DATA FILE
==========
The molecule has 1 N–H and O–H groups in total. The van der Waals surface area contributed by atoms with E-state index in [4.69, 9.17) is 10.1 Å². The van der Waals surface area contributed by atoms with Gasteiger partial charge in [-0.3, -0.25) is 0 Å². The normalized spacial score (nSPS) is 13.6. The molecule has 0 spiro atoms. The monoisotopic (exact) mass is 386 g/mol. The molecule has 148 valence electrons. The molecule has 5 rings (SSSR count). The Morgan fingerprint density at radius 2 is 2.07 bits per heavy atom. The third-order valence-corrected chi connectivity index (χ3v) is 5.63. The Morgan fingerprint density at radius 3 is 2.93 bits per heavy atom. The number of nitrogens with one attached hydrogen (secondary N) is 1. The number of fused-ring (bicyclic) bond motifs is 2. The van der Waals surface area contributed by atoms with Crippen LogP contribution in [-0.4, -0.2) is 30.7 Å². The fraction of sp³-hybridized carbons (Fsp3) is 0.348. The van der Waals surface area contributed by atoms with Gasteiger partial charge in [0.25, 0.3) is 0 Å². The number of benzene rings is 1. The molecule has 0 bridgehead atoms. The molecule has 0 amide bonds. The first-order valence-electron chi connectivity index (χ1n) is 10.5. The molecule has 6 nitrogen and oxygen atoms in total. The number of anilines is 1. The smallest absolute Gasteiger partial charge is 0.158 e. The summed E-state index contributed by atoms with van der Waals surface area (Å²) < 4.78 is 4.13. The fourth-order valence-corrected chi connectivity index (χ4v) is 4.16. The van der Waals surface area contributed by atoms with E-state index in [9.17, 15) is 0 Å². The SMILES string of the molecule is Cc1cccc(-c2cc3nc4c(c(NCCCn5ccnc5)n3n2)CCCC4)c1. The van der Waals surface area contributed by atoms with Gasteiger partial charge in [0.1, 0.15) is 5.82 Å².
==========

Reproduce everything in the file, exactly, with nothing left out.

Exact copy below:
The molecule has 1 N–H and O–H groups in total. The van der Waals surface area contributed by atoms with E-state index in [4.69, 9.17) is 10.1 Å². The van der Waals surface area contributed by atoms with Gasteiger partial charge in [-0.3, -0.25) is 0 Å². The normalized spacial score (nSPS) is 13.6. The molecule has 0 spiro atoms. The monoisotopic (exact) mass is 386 g/mol. The molecule has 148 valence electrons. The molecule has 5 rings (SSSR count). The Morgan fingerprint density at radius 2 is 2.07 bits per heavy atom. The third-order valence-corrected chi connectivity index (χ3v) is 5.63. The Morgan fingerprint density at radius 3 is 2.93 bits per heavy atom. The number of nitrogens with one attached hydrogen (secondary N) is 1. The number of fused-ring (bicyclic) bond motifs is 2. The van der Waals surface area contributed by atoms with Crippen LogP contribution in [-0.4, -0.2) is 30.7 Å². The fraction of sp³-hybridized carbons (Fsp3) is 0.348. The van der Waals surface area contributed by atoms with Gasteiger partial charge in [0.25, 0.3) is 0 Å². The number of benzene rings is 1. The molecule has 0 bridgehead atoms. The molecule has 0 amide bonds. The first-order valence-electron chi connectivity index (χ1n) is 10.5. The molecule has 6 nitrogen and oxygen atoms in total. The number of anilines is 1. The smallest absolute Gasteiger partial charge is 0.158 e. The summed E-state index contributed by atoms with van der Waals surface area (Å²) < 4.78 is 4.13. The fourth-order valence-corrected chi connectivity index (χ4v) is 4.16. The van der Waals surface area contributed by atoms with E-state index in [9.17, 15) is 0 Å². The SMILES string of the molecule is Cc1cccc(-c2cc3nc4c(c(NCCCn5ccnc5)n3n2)CCCC4)c1. The van der Waals surface area contributed by atoms with Gasteiger partial charge in [0.1, 0.15) is 5.82 Å².